This brings up one of the most important issues to the sites on Jeju, particularly for the caves. Currently, the management of these sites has a plan in place for the increase in traffic to avoid any potential damage caused by it. There are future plans to extend the public sectors to include even more of the significant lava tube systems.

All over this island are many caves, each telling a different story. Whether it appeals to your scientific or aesthetic eye, these caves are a wonderous world treasure.

Along with Seongsan Ilchulbong and Hallasan, the Geomunoreum lava tube system was designated as a World Natural Heritage Site by the United Nations Educational, Scientific and Cultural Organization (UNESCO) back in 2007, and are the only natural sites in Korea found on the UNESCO list. To be considered a UNESCO World Natural Heritage Site, a natural site must meet several criteria. A few of which are to “be outstanding examples representing major stages of the earth's history... have significant ongoing geological processes in the development of landforms, or significant geomorphic or physiographic features” and “contain superlative natural phenomena or areas of exceptional natural beauty and aesthetic importance,” according to UNESCO guidelines. Founded in 1945, UNESCO was established to promote international co-operation in the fields of science, education, communication, and culture among its member and associate member states. The Republic of Korea joined UNESCO back in 1950, and since then has had many cultural and some natural sites recognized by the organization. This has resulted in increased tourism and traffic through its sites. This brings up one of the most important issues to the sites on Jeju, particularly for the caves. Currently, the management of these sites has a plan in place for the increase in traffic to avoid any potential damage caused by it. There are future plans to extend the public sectors to include even more of the significant lava tube systems. All over this island are many caves, each telling a different story. Whether it appeals to your scientific or aesthetic eye, these caves are a wonderous world treasure.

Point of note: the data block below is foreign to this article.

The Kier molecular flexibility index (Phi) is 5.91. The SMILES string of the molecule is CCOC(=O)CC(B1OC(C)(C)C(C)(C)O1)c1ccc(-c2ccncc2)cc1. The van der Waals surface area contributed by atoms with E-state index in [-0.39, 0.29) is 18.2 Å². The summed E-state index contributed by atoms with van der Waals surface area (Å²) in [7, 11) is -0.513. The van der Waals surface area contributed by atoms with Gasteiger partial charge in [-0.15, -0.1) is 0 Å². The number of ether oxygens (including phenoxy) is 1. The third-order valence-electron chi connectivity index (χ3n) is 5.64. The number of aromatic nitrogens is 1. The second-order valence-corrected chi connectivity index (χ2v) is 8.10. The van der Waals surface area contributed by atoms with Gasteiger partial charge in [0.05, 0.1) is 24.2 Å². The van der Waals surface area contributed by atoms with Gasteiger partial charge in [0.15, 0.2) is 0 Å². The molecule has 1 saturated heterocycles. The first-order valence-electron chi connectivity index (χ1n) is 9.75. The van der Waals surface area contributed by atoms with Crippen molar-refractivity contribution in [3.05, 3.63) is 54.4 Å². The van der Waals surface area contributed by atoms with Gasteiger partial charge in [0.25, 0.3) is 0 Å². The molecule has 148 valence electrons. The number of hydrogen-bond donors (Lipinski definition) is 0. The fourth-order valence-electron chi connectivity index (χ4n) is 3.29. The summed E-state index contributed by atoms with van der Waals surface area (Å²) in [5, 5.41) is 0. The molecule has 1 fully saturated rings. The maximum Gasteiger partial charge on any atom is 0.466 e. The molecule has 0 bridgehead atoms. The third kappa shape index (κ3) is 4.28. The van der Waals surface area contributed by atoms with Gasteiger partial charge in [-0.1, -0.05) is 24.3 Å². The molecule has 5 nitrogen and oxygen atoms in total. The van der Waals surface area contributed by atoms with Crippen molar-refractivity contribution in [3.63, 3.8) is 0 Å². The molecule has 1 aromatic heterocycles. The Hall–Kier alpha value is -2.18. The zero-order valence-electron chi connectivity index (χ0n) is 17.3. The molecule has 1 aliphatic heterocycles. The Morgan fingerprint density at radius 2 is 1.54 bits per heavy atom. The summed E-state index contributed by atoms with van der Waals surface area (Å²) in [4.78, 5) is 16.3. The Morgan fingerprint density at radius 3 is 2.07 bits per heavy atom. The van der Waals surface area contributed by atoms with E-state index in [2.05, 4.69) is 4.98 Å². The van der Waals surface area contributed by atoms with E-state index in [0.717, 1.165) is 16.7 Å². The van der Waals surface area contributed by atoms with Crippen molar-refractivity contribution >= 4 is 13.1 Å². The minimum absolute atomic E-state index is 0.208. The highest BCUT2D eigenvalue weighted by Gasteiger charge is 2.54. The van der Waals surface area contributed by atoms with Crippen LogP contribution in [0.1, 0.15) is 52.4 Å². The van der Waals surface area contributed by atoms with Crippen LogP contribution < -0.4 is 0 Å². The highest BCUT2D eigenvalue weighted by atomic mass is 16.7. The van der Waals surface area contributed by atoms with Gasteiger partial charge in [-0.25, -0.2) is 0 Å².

ⓒ Jeju Weekly 2009 (http://www.jejuweekly.com)